How to Get Your E-Book Published

An interview with authors William Thomas Quick and Richard Curtis
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For some writers, electronic publishing is a far-out idea that comes straight from science fiction. For others, it''s an easy—and profitable—way to get published and reach a wider audience of readers. If you want to be in the latter group who uses all the amazing new technologies to get their books published in a wide variety of formats, to network with writers all over the world, and to increase the number of their promotional strategies, then How to Get Your E-Book Published is a must-have resource for your library.

We spoke with the authors Richard Curtis, literary agent at Richard Curtis Associates, Inc. and owner of the e-publishing company e-reads, and William Thomas Quick, author and e-publishing expert, on the various opportunities available for writers in the world of electronic publishing.

Is the future of publishing really on the Web?

The present of publishing is on the Web. Not only is a growing number of users downloading e-books, but countless numbers of customers order print books on the Web, including books printed on demand. And, as we say in our book, print on demand is definitely a form of electronic book.

Why does a writer need to know about e-publishing?

A writer needs to know enough about the current and future status of e-publishing to make a reasonably informed decision about e-publishing his or her work. At the very least, a writer should be able to distinguish among the basic e-book formats, learn how customers order e-books online, and understand how the compensation works.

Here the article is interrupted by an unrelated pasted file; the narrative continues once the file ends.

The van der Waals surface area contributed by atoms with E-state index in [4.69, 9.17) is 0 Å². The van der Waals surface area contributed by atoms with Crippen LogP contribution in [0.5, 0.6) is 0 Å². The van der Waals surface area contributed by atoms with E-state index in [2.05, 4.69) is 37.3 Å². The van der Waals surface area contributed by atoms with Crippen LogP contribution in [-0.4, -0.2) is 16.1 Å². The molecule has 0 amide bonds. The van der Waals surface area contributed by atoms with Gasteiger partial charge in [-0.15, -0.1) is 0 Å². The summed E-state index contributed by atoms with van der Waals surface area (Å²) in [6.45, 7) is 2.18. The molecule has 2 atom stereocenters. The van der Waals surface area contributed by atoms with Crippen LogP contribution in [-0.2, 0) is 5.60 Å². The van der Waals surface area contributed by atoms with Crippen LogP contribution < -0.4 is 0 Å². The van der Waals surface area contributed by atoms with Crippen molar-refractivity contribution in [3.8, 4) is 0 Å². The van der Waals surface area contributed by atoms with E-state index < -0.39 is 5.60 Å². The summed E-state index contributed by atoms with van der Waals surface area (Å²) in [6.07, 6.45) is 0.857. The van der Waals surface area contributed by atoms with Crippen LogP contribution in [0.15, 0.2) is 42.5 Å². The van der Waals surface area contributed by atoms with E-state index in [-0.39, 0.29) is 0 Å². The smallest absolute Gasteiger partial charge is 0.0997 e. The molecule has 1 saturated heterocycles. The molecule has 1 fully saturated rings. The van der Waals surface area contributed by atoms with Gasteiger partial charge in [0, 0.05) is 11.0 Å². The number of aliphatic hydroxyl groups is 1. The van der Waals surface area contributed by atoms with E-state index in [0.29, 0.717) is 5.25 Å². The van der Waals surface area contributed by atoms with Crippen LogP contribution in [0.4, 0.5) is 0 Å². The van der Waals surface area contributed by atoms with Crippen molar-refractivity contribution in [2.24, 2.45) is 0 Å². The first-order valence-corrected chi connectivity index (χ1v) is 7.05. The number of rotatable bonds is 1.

Why should a writer consider the e-publishing option?

Traditional publishing has become harder and harder to break into, so self-publishing electronically or publishing through an e-book publisher is a viable alternative these days. One day the compensation will be on a par with that of traditional publishing. And at some point, there may not be any other options!

While currently not the primary means of publication, e-publishing will eventually become the major method of publishing, promoting, and distributing the written word. There is at least some small advantage—and perhaps a very large one—in being an early adapter of any new technology that eventually becomes successful. E-publishing shows every sign of doing just that.

Are there businesses on the Web that writers should be wary of? How can a writer recognize these groups?

The first thing to watch out for is "publishers" that want a lot of your money to "publish" your work. We discuss how to spot these types of businesses thoroughly in our book. Writers have always been vulnerable to scam artists preying on their vanity and vulnerability.

It really shouldn''t cost you a lot, if anything, to publish your work online. If someone offers to do it for you for an exorbitant amount of money, beware. There are a host of so-called "vanity" operations that prey on the inexperienced writer by offering to "publish" their work for what turns out to be a substantial fee.

How is your book different from others on e-publishing?

It is concise and practical. Writers will be able to read this book, make an informed decision as to whether e-publishing is a good option for them, and if they decide it is, proceed to e-publish and promote their work.

We tried to concentrate on issues that are both timeless and general, so that our book won''t be completely obsolete the moment it is released—an outcome that afflicts many of the more specific how-to books that deal with the rapidly changing world of the Internet and the World Wide Web. We both have unparalleled experience in writing for the Web and publishing for it, and Richard is also a leading literary agent as well as the publisher of an e-book firm.

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